To continue the ongoing discussion about what "digital humanities" means, I wanted to share this CLIR Survey of Digital Humanities Centers http://www.clir.org/pubs/abstract/pub143abst.html report with everyone.
In the process of identifying and surveying DHC's, author Diane Zorich had to create some working definitions of "digital humanities" and the work done at "digital humanities centers." I think her framework is a good place to start and adds to this discussion, especially in thinking that digital humanities can be both "prosaic" and "transformative." This work needn't be both, although it certainly can be.
Another useful piece from the report is the Appendix on tools, which offers a matrix for evaluating tools and then ranks them by that score : http://www.clir.org/pubs/reports/pub143/appendf.html
Here are Zorich's definitions from the Selection of Survey Participants section:
"Digital humanities" implies humanities-based research, teaching, and intellectual engagement conducted with digital technologies and resources. The use of these technologies may be prosaic (e.g., using new media to conduct humanities research or enhance teaching) or transformative (e.g., developing wholly new products and processes that transform existing knowledge and create new scholarship)
A digital humanities center is an entity where new media and technologies are used for humanities-based research, teaching, and intellectual engagement and experimentation. The goals of the center are to further humanities scholarship, create new forms of knowledge, and explore technology's impact on humanities-based disciplines. To accomplish these goals, a digital humanities center undertakes some or all of the following activities:
- builds digital collections as scholarly or teaching resources;
- creates tools for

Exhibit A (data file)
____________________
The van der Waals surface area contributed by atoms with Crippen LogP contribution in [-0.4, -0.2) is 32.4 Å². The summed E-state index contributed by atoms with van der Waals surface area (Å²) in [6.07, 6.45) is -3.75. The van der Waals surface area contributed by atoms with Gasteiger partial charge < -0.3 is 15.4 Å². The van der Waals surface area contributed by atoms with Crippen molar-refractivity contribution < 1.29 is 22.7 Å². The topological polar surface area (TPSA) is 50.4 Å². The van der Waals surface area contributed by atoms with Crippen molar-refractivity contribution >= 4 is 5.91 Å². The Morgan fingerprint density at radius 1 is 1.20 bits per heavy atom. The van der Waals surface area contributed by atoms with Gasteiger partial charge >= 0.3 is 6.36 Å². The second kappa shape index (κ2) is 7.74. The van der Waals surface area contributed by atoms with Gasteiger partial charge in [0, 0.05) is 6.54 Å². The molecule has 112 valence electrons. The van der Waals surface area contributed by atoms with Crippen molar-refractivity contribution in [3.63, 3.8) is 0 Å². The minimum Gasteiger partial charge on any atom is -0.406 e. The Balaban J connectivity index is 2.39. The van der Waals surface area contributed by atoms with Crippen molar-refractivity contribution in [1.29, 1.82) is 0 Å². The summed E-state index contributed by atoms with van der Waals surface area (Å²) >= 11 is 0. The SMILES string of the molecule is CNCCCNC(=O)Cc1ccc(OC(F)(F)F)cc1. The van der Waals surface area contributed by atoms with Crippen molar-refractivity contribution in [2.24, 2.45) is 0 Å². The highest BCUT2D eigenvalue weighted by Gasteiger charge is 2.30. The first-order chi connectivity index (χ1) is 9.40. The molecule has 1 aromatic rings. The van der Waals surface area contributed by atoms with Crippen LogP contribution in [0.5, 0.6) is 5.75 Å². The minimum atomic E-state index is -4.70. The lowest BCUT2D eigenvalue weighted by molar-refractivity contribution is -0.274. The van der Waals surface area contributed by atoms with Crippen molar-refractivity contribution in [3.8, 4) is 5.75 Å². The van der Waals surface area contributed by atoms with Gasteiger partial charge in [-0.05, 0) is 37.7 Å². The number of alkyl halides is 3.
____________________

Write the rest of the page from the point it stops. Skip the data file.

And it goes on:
--authoring (i.e., creating multimedia products and applications with minimal technical knowledge or training)
--building digital collections
--analyzing humanities collections, data, or research processes
--managing the research process;
- uses digital collections and analytical tools to generate new intellectual products;
- offers digital humanities training (in the form of workshops, courses, academic degree programs, postgraduate and faculty training, fellowships, and internships);
- offers lectures, programs, conferences, or seminars on digital humanities topics for general or academic audiences;
- has its own academic appointments and staffing (i.e., staff does not rely solely on faculty located in another academic department);
- provides collegial support for, and collaboration with, members of other academic departments within the DHC's home institution (e.g., offers free or fee-based consultation services; enters into collaborative projects with other campus departments);
- provides collegial support for, and collaboration with, members of other academic departments, organizations, or projects outside the DHC's home institution (e.g., offers free or fee-based consultation to outside groups; enters into collaborative projects with external groups);
- conducts research in humanities and humanities computing (digital scholarship);
- creates a zone of experimentation and innovation for humanists;
- serves as an information portal for a particular humanities discipline;
- serves as a repository for humanities-based digital collections (e.g., Web sites, electronic text projects, QuickTime movie clips);
- provides technology solutions to humanities departments (e.g., serves an information technology (IT) role for humanities departments).